Japan Geoscience Union Meeting 2018

Presentation information

[EE] Oral

S (Solid Earth Sciences) » S-CG Complex & General

[S-CG53] Science of slow earthquakes: Toward unified understandings of whole earthquake process

Wed. May 23, 2018 9:00 AM - 10:30 AM Convention Hall B (CH-B) (2F International Conference Hall, Makuhari Messe)

convener:Satoshi Ide(Department of Earth an Planetary Science, University of Tokyo), Hitoshi Hirose(Research Center for Urban Safety and Security, Kobe University), Kohtaro Ujiie(筑波大学生命環境系, 共同), Takahiro Hatano(Earthquake Research Institute, University of Tokyo), Chairperson:Obara Kazushige(Earthquake Research Institute, University of Tokyo), Ide Satoshi(Graduate School of Science, University of Tokyo)

9:45 AM - 10:00 AM

[SCG53-04] Complex migration pattern of non-volcaninc tremor in the San Andreas Fault revealed by a mini seismic array

*Shukei Ohyanagi1, Abhijit Ghosh2, Yoshihiro Ito3 (1.Graduate School of Science, Kyoto University, 2.University of California, Riverside, 3.Disaster Prevention Research Institute, Kyoto University)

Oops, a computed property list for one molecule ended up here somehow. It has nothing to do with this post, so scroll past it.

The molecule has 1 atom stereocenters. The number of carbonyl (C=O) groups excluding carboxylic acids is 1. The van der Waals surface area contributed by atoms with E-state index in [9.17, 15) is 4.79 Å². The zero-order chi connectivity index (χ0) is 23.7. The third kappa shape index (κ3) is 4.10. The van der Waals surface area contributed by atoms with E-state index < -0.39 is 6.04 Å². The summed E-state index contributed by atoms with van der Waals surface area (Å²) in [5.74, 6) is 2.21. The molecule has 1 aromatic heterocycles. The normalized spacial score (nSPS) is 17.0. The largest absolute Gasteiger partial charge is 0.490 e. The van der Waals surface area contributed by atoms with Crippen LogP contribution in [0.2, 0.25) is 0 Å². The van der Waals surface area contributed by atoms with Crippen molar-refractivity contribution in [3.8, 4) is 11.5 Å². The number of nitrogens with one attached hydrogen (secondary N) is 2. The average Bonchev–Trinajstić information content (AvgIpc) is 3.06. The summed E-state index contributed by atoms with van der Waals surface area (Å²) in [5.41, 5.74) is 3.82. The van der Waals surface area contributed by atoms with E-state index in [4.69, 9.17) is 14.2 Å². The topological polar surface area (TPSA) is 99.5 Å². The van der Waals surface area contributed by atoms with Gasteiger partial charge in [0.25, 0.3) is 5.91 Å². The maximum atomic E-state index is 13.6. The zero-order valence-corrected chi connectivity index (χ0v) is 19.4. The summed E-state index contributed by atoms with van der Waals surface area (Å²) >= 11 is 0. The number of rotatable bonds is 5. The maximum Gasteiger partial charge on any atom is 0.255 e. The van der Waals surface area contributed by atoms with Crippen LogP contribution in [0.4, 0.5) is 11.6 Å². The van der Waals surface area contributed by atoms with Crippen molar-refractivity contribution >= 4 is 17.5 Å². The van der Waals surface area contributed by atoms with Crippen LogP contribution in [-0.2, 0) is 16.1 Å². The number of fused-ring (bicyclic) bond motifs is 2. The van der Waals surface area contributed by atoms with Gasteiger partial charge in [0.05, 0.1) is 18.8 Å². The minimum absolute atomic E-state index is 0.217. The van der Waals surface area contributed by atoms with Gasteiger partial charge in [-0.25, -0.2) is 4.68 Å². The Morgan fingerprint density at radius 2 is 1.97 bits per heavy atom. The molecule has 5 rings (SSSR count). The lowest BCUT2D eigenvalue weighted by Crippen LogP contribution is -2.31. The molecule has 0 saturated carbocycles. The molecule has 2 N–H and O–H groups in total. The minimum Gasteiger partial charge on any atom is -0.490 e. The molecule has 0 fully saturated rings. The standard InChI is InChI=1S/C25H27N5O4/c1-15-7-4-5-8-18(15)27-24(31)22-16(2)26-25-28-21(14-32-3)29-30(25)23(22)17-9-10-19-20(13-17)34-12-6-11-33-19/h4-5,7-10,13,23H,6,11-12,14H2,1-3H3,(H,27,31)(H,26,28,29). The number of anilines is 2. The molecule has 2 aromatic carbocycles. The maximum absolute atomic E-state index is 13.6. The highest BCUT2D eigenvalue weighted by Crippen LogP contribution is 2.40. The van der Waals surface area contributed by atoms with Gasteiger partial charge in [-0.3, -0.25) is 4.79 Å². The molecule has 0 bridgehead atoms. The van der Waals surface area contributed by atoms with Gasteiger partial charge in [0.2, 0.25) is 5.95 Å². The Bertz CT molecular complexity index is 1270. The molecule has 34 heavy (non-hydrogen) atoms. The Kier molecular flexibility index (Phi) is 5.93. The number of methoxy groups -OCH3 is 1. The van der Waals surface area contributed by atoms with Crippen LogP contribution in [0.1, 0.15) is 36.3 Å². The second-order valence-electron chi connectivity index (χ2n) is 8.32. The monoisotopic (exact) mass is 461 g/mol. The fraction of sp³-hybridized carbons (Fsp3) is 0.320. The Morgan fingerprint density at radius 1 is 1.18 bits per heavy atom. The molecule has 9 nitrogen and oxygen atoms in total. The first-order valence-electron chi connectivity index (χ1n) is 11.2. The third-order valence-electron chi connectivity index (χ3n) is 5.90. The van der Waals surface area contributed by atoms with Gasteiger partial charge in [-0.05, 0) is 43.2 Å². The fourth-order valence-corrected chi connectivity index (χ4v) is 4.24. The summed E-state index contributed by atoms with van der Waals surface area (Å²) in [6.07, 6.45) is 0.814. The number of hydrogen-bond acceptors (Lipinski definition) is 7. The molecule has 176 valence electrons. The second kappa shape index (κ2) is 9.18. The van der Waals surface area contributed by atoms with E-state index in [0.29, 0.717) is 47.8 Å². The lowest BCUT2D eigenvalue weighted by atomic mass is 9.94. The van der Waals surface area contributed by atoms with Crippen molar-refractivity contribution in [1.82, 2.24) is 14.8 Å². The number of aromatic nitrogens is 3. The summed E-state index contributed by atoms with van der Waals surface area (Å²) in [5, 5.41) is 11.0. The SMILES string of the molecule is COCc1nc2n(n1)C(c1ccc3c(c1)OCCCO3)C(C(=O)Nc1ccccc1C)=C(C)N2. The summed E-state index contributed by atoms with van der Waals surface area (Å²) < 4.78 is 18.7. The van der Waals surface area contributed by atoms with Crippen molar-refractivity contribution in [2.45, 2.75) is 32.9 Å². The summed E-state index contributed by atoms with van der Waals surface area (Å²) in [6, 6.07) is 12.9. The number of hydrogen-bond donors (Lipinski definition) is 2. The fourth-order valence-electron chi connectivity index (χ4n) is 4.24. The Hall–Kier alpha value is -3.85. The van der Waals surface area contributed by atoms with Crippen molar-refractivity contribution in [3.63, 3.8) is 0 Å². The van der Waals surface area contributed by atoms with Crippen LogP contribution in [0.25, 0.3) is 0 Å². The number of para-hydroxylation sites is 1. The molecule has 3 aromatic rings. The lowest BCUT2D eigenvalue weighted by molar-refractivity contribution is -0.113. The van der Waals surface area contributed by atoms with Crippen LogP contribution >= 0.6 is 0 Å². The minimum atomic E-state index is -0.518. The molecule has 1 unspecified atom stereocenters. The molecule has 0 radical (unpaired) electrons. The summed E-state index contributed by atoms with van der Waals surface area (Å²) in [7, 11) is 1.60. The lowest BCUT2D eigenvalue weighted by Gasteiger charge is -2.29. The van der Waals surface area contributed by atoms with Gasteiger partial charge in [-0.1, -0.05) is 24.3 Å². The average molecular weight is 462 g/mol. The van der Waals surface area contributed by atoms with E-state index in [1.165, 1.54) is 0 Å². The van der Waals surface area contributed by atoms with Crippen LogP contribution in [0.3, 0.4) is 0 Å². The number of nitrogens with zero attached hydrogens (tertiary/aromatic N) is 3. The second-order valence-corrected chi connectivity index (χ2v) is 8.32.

Keywords:slow earthquake, array, beamform, Parkfield, San Andreas Fault, low frequency tremor

Since April 2013, we are monitoring seismic activity in the Parkfield segment of the San Andreas Fault using a mini seismic array consists of 18 broadband stations. Here, we focus on about a month-long time period around Mw 6.0 South Napa Earthquake in August 2014, located approximately 330km away from the array in the San Andreas Fault. We use a beam backprojection method [Ghosh et al., 2009; 2012] to detect and locate Non-Volcanic Tremor (NVT). In addition, we use matched-filter method to detect Low-Frequency Earthquakes (LFEs) in the same area. We compare tremor activity imaged by the backprojection method with LFE activity. LFEs are used to calibrate an array in combination with regular earthquakes. We observe a strong burst of NVT associated with Mw 6.0 South Napa Earthquake. A significant duration of tremor activity may be remotely triggered by the Napa earthquake. Using a beam-backprojection method [Ghosh et al., 2009; 2012], we show details of the activity prior to the triggered tremors, a period of strong burst, and a protracted end of the burst. We detect rate of background tremor activity already reaching to the highest level since April 2013 even 10 days prior to the Napa event. Although northwestern part of the study area near Parkfield was active during those 10 days, we observe a delayed triggering of tremor in the Cholame segment, southeast of the study area along the San Andreas Fault. Interestingly, tremor seems to show complex migration pattern during this entire episode. We also detect numerous LFE near Cholame during the tremor burst, which is consistent with high tremor activity in this area. The mini seismic array near Cholame is providing an intimate look at the tremor and LFE activity allowing us to study their implications on fault dynamics.